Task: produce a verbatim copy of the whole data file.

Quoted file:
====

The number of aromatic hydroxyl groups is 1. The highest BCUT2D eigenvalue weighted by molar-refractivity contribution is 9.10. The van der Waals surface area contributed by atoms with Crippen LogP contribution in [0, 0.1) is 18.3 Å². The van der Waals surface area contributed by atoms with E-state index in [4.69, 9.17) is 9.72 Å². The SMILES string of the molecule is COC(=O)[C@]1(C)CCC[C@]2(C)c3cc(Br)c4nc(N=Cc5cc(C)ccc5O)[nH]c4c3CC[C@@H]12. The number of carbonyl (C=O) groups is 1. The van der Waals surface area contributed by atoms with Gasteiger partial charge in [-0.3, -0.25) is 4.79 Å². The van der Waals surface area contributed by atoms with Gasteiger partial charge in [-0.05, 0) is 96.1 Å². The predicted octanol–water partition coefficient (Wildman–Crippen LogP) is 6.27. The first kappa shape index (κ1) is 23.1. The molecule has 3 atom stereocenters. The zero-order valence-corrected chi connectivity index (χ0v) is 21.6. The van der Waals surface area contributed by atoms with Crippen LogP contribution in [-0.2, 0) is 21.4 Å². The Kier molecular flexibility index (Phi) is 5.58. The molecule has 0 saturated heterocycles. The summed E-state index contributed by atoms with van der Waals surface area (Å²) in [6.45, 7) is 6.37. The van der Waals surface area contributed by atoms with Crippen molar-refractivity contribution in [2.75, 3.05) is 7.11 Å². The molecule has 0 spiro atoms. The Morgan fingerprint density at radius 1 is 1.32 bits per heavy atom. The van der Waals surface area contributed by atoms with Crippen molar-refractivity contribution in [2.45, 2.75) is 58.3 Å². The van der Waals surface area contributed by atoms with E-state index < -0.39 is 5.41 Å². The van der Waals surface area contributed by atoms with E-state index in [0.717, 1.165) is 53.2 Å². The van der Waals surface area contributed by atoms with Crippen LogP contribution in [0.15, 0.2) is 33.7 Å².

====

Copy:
The number of aromatic hydroxyl groups is 1. The highest BCUT2D eigenvalue weighted by molar-refractivity contribution is 9.10. The van der Waals surface area contributed by atoms with Crippen LogP contribution in [0, 0.1) is 18.3 Å². The van der Waals surface area contributed by atoms with E-state index in [4.69, 9.17) is 9.72 Å². The SMILES string of the molecule is COC(=O)[C@]1(C)CCC[C@]2(C)c3cc(Br)c4nc(N=Cc5cc(C)ccc5O)[nH]c4c3CC[C@@H]12. The number of carbonyl (C=O) groups is 1. The van der Waals surface area contributed by atoms with Gasteiger partial charge in [-0.3, -0.25) is 4.79 Å². The van der Waals surface area contributed by atoms with Gasteiger partial charge in [-0.05, 0) is 96.1 Å². The predicted octanol–water partition coefficient (Wildman–Crippen LogP) is 6.27. The first kappa shape index (κ1) is 23.1. The molecule has 3 atom stereocenters. The zero-order valence-corrected chi connectivity index (χ0v) is 21.6. The van der Waals surface area contributed by atoms with Crippen LogP contribution in [-0.2, 0) is 21.4 Å². The Kier molecular flexibility index (Phi) is 5.58. The molecule has 0 saturated heterocycles. The summed E-state index contributed by atoms with van der Waals surface area (Å²) in [6.45, 7) is 6.37. The van der Waals surface area contributed by atoms with Crippen molar-refractivity contribution in [2.75, 3.05) is 7.11 Å². The molecule has 0 spiro atoms. The Morgan fingerprint density at radius 1 is 1.32 bits per heavy atom. The van der Waals surface area contributed by atoms with Crippen molar-refractivity contribution in [2.45, 2.75) is 58.3 Å². The van der Waals surface area contributed by atoms with E-state index < -0.39 is 5.41 Å². The van der Waals surface area contributed by atoms with E-state index in [0.717, 1.165) is 53.2 Å². The van der Waals surface area contributed by atoms with Crippen LogP contribution in [0.15, 0.2) is 33.7 Å².